An assessment of spontaneous and postmarketing data through August 2018 included 595 prospective reports of exposure to non-U.S. formulations of BOOSTRIX/Tdap or BOOSTRIX-Polio/Tdap-IPV within 28 days prior to conception or during pregnancy. Of these reports, 146 had known pregnancy outcomes available. After excluding elective terminations (n = 3), those with exposure in the third trimester (n = 56), and those with an unknown exposure timing (n = 4), there were 83 pregnancies with known outcomes with exposure during the 28 days prior to conception through the second trimester. Outcomes among these prospectively followed pregnancies included 1 live infant with a major birth defect born to a woman with exposure during the first trimester, 1 stillbirth in a woman exposed in the first trimester, and 4 cases of miscarriage in women exposed in the first trimester.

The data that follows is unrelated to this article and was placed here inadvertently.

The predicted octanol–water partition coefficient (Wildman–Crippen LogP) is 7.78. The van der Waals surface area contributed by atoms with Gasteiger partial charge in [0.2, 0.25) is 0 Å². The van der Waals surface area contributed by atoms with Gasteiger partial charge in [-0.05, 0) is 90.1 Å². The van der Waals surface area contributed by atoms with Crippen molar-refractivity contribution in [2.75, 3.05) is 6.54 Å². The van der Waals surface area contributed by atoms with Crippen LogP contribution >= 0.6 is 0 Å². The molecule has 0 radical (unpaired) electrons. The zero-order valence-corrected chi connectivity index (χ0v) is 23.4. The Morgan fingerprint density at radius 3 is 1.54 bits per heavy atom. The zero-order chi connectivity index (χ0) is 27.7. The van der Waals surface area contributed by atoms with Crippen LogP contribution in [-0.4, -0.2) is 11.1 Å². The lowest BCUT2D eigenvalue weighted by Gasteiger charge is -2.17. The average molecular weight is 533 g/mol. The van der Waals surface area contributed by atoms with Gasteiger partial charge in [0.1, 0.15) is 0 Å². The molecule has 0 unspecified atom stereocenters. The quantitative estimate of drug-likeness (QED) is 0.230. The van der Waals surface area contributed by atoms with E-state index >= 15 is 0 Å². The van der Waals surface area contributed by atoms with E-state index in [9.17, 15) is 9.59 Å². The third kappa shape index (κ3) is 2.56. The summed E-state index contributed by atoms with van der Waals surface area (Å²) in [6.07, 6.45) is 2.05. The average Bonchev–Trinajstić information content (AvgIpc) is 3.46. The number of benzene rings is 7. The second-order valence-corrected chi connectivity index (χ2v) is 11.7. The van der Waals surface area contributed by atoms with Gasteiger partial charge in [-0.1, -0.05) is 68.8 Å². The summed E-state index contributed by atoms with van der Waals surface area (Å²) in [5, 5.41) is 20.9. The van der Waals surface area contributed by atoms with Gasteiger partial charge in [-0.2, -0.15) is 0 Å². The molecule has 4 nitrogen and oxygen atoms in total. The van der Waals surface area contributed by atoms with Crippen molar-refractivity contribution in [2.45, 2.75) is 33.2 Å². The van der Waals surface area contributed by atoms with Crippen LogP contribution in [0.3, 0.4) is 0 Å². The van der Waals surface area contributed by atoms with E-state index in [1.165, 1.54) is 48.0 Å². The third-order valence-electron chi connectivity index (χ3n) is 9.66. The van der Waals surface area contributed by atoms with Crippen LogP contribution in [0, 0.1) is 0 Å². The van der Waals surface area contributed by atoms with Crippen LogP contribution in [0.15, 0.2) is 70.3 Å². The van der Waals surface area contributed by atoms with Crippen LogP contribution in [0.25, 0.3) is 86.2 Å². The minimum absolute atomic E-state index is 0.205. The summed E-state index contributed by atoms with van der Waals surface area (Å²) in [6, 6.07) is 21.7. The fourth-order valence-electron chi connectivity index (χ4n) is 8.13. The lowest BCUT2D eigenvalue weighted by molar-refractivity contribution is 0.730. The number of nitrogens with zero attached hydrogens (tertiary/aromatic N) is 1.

Animal Data: Developmental toxicity studies were performed in female rats and New Zealand White rabbits. In one study, female rats were administered 0.1 mL of INFANRIX (a single human dose is 0.5 mL) by intramuscular injection 30 days prior to mating and 0.1 mL of BOOSTRIX (a single human dose is 0.5 mL) by intramuscular injection on Gestation Days 6, 8, 11, and 15. The antigens in INFANRIX are the same as those in BOOSTRIX, but INFANRIX is formulated with higher quantities of these antigens. In a second study, female rats were administered 0.2 mL of BOOSTRIX by intramuscular injection 28 days and 14 days prior to mating, on Gestation Days 3, 8, 11, and 15, and on Lactation Day 7. In these studies, no adverse effects on embryo-fetal or pre-weaning development up to Postnatal Day 25 were observed; there were no fetal malformations or variations observed. In a third study, female New Zealand White rabbits were administered 0.5 mL (full human dose) of BOOSTRIX (non-U.S. formulation) by intramuscular injection on Premating Days -28 and -14 and on Gestation Days 3, 8, 11, 15, and 24. In this study, no adverse effects on embryo-fetal development related to BOOSTRIX were observed; postnatal development was not evaluated.